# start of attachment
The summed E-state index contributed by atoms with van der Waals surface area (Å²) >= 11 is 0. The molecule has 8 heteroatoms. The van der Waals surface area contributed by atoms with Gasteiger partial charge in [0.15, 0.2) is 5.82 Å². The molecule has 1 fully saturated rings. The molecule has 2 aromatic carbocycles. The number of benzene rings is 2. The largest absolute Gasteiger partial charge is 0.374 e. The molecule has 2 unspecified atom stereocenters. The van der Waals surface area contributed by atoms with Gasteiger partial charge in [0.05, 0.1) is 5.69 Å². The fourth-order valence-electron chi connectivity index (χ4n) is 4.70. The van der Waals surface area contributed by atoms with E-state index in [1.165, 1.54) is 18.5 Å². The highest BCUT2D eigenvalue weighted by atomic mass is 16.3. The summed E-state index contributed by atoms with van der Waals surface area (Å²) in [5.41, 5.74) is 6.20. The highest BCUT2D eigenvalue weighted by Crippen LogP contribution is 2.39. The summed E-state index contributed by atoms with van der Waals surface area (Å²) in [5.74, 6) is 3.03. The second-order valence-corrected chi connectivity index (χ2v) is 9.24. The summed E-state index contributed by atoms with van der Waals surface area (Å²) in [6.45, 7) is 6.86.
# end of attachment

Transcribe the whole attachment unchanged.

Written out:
The summed E-state index contributed by atoms with van der Waals surface area (Å²) >= 11 is 0. The molecule has 8 heteroatoms. The van der Waals surface area contributed by atoms with Gasteiger partial charge in [0.15, 0.2) is 5.82 Å². The molecule has 1 fully saturated rings. The molecule has 2 aromatic carbocycles. The number of benzene rings is 2. The largest absolute Gasteiger partial charge is 0.374 e. The molecule has 2 unspecified atom stereocenters. The van der Waals surface area contributed by atoms with Gasteiger partial charge in [0.05, 0.1) is 5.69 Å². The fourth-order valence-electron chi connectivity index (χ4n) is 4.70. The van der Waals surface area contributed by atoms with E-state index in [1.165, 1.54) is 18.5 Å². The highest BCUT2D eigenvalue weighted by atomic mass is 16.3. The summed E-state index contributed by atoms with van der Waals surface area (Å²) in [5.41, 5.74) is 6.20. The highest BCUT2D eigenvalue weighted by Crippen LogP contribution is 2.39. The summed E-state index contributed by atoms with van der Waals surface area (Å²) in [5.74, 6) is 3.03. The second-order valence-corrected chi connectivity index (χ2v) is 9.24. The summed E-state index contributed by atoms with van der Waals surface area (Å²) in [6.45, 7) is 6.86.